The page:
"Ghost of young woman asks for ride in automobile, disappears from closed car without the driver's knowledge, after giving him an address to which she wishes to be taken. The driver asks person at the address about the rider, finds she has been dead for some time. (Often the driver finds that the ghost has made similar attempts to return, usually on the anniversary of death in automobile accident. Often, too, the ghost leaves some item such as a scarf or travelling bag in the car.)"

Baughman's classification system grades this basic story as motif E332.3.3.1

Subcategories include: E332.3.3.1(a) for Vanishing Hitchhikers who reappear on anniversaries; E332.3.3.1(b) for Vanishing Hitchhiker who leave items in vehicles, unless the item is a pool of water in which case it is E332.3.3.1(c).

  • E332.3.3.1(d) is for accounts of sinister old ladies who prophesy disasters;
  • E332.3.3.1(e) contains accounts of phantoms who are apparently sufficiently solid to engage in activities such as eating or drinking during their journey;
  • E332.3.3.1(f) is for phantom parents who want to be taken to the sickbed of their dying son;
  • Hitchhikers found at E332.3.3.1(g) simply request a lift home;
  • E332.3.3.1(h-j) are a category reserved exclusively for vanishing nuns (a surprisingly common variant), some of whom foretell the future.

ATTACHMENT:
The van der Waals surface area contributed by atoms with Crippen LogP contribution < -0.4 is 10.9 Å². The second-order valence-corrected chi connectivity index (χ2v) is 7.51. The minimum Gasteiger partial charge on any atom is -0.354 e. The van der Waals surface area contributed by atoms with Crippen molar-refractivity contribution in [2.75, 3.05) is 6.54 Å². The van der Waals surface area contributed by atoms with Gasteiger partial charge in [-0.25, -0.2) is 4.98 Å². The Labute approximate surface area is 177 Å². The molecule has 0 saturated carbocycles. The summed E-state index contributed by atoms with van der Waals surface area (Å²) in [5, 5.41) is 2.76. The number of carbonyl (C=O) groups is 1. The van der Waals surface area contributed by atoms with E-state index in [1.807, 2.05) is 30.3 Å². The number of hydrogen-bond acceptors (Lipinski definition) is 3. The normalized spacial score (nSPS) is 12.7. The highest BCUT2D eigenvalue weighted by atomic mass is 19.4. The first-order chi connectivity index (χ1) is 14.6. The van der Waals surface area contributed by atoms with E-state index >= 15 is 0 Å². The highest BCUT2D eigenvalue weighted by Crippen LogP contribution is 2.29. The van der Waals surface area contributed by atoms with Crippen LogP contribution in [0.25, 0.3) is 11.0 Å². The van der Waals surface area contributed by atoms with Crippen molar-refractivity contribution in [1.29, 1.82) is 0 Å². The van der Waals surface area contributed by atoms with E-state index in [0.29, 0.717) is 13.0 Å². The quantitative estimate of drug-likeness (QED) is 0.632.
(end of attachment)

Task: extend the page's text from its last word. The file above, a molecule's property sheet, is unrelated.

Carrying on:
Here, the phenomenon blends into religious encounters, with the next and last Vanishing Hitchhiker classification - E332.3.3.2 - being for encounters with divinities who take to the road as hitchhikers. The legend of St Christopher is considered one of these. This article is about the Christian saint known as Christopher. ...

Pre-modern Vanishing Hitchhikers

Despite appearances, The Vanishing Hitchhiker has not confined his or her peregrinations to the tarmac highways and byways of the twentieth and twenty-first centuries.

A 1602 manuscript held by Linköping library, Sweden, describes a recognisable account of The Vanishing Hitchhiker . This page covers both the city and the municipality Linköping Aerial photo of Linköping. ...

Entitled Om the tekn och widunder som föregingo thet liturgiske owäsendet (On the Signs and Wonders Preceding the Liturgic Broil), it is the work of a scholar named Joan Petri Klint (d 1608).

Klint's work is a quasi-journalistic collection of strange events and portents, which to his apocalyptic mind presage the triumph of Protestant reform (the 'liturgic broil' of the title). For other uses, see Apocalypse (disambiguation). ... Protestantism is a general grouping of denominations within Christianity. ...

One account dates from February 1602, and was collected from an unnamed vicar of Klint's acquaintance, who was travelling back from a Candlemas fair at Västergötland to Vadstena, by sleigh. Candlemas is the last festival in the Christian year that is dated by reference to Christmas; subsequent holidays are calculated with reference to Easter, so Candlemas marks the end of the Christmas and Epiphany season. ...   Västergötland?, (Westrogothia in English), one of the historical provinces of Sweden (landskap), lies in the southwest of Sweden. ...

The three men stopped to give a ride to a young girl by the roadside.

When they stopped to draw in at an inn for refreshment, the girl requested a drink and was given a jug of beer. She did not drink from it, and the surprised vicar observed that the beer had changed into malt.